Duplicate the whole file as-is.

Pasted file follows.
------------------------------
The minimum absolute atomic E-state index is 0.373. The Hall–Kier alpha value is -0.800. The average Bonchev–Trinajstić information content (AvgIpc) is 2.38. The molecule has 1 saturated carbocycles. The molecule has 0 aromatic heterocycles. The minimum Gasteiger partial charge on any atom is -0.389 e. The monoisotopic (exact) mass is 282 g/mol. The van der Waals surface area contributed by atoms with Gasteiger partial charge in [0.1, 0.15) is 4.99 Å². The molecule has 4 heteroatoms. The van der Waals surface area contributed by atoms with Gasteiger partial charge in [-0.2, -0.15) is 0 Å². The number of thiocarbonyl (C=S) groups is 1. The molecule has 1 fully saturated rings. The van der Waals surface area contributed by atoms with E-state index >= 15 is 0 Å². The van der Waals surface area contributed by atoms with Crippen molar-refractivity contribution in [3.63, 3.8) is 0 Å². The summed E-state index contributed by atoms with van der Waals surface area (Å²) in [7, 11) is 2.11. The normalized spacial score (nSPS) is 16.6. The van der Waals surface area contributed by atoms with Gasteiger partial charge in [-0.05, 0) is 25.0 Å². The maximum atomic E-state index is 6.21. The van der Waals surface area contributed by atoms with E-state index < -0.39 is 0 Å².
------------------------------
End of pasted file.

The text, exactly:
The minimum absolute atomic E-state index is 0.373. The Hall–Kier alpha value is -0.800. The average Bonchev–Trinajstić information content (AvgIpc) is 2.38. The molecule has 1 saturated carbocycles. The molecule has 0 aromatic heterocycles. The minimum Gasteiger partial charge on any atom is -0.389 e. The monoisotopic (exact) mass is 282 g/mol. The van der Waals surface area contributed by atoms with Gasteiger partial charge in [0.1, 0.15) is 4.99 Å². The molecule has 4 heteroatoms. The van der Waals surface area contributed by atoms with Gasteiger partial charge in [-0.2, -0.15) is 0 Å². The number of thiocarbonyl (C=S) groups is 1. The molecule has 1 fully saturated rings. The van der Waals surface area contributed by atoms with E-state index >= 15 is 0 Å². The van der Waals surface area contributed by atoms with Crippen molar-refractivity contribution in [3.63, 3.8) is 0 Å². The summed E-state index contributed by atoms with van der Waals surface area (Å²) in [7, 11) is 2.11. The normalized spacial score (nSPS) is 16.6. The van der Waals surface area contributed by atoms with Gasteiger partial charge in [-0.05, 0) is 25.0 Å². The maximum atomic E-state index is 6.21. The van der Waals surface area contributed by atoms with E-state index < -0.39 is 0 Å².